Introducing LGBTQ+ History Month

Read this short piece by LGBTQ+ chair Tam Page, talking about the significance behind celebrating LGBTQ+ History Month

A white background with logos of LGBTQ+ History Month and Liberation at GSU, along with the heading

As LGBTQ+ History Month begins, there is the question of why the month is celebrated. Whilst it is slowly becoming easier to be an LGBTQ+ individual in our society, this is not the case everywhere in the world, and nor was it always the case in history. From the Stonewall Riots in 1969, triggered by a police raid on the Stonewall Inn, to more recent examples of individuals being discriminated against and attacked for their sexual or gender orientation, it has certainly never been easy to be a LGBTQ+ individual. LGBTQ+ History Month is an opportunity for education and pride; a chance to spread awareness about the ongoing fight for equality, and a chance to celebrate diversity and inclusion. 

I would implore everyone this month to pay attention not just to the history of the cause, but to make a conscious effort to support LGBTQ+ people in everyday life; from respecting preferred pronouns and names to ensuring your loved ones know that you are a safe person to come out too, there are a variety of ways everyone can get involved and show their support in simple ways day to day. Getting into this habit will help to make our university, and society in general, a more welcoming, inclusive place for everyone.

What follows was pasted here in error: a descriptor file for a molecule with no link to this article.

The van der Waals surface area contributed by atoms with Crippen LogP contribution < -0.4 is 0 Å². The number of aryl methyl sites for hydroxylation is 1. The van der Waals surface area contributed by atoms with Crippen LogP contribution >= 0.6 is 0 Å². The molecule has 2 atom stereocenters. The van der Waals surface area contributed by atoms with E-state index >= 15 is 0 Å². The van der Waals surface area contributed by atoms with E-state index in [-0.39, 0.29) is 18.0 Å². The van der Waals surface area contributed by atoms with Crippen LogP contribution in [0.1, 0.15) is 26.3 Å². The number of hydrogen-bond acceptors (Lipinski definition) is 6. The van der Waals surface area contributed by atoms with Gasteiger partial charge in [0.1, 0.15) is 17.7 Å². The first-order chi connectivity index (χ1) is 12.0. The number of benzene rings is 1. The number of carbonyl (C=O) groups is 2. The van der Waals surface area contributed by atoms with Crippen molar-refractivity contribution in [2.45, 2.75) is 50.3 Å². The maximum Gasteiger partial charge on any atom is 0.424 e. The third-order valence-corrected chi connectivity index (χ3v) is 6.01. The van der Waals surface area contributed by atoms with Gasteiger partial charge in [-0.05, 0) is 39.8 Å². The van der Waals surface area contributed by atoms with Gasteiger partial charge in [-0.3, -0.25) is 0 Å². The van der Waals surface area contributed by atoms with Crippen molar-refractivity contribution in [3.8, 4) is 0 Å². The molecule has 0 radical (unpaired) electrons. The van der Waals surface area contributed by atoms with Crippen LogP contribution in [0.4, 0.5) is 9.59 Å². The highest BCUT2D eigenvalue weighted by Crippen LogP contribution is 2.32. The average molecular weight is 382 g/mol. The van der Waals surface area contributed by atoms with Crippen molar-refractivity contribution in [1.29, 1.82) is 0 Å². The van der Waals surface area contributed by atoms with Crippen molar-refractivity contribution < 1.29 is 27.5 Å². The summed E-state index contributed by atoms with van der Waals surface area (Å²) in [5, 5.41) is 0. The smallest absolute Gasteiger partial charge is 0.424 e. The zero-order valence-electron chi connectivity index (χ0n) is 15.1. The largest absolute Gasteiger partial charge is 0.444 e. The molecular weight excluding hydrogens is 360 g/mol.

It is also a chance to make our voices heard. There is no better time to speak out about inequality, homophobia, or discrimination. During this month, there are often events to participate in and fun to be had, but it’s important to remember that the fight for equality is an ongoing one, and whilst we have come a very long way, there is still more to do to push back against ignorance and injustice. There are always campaigns to get involved in and experiences to be shared and learned from, so why not look into what’s happening both at the university and in your wider community and see what you can get involved in? 

During this month, I am going to continue my campaign to end deadnaming in the university for good, by speaking to students, learning about their experiences, and using these experiences to highlight these issues. If you would like to anonymously share an experience, you are able to do so by completing a survey, and if you would like to speak to me directly about your experience or any ideas you have to help with the campaign, please do get in touch with us at 


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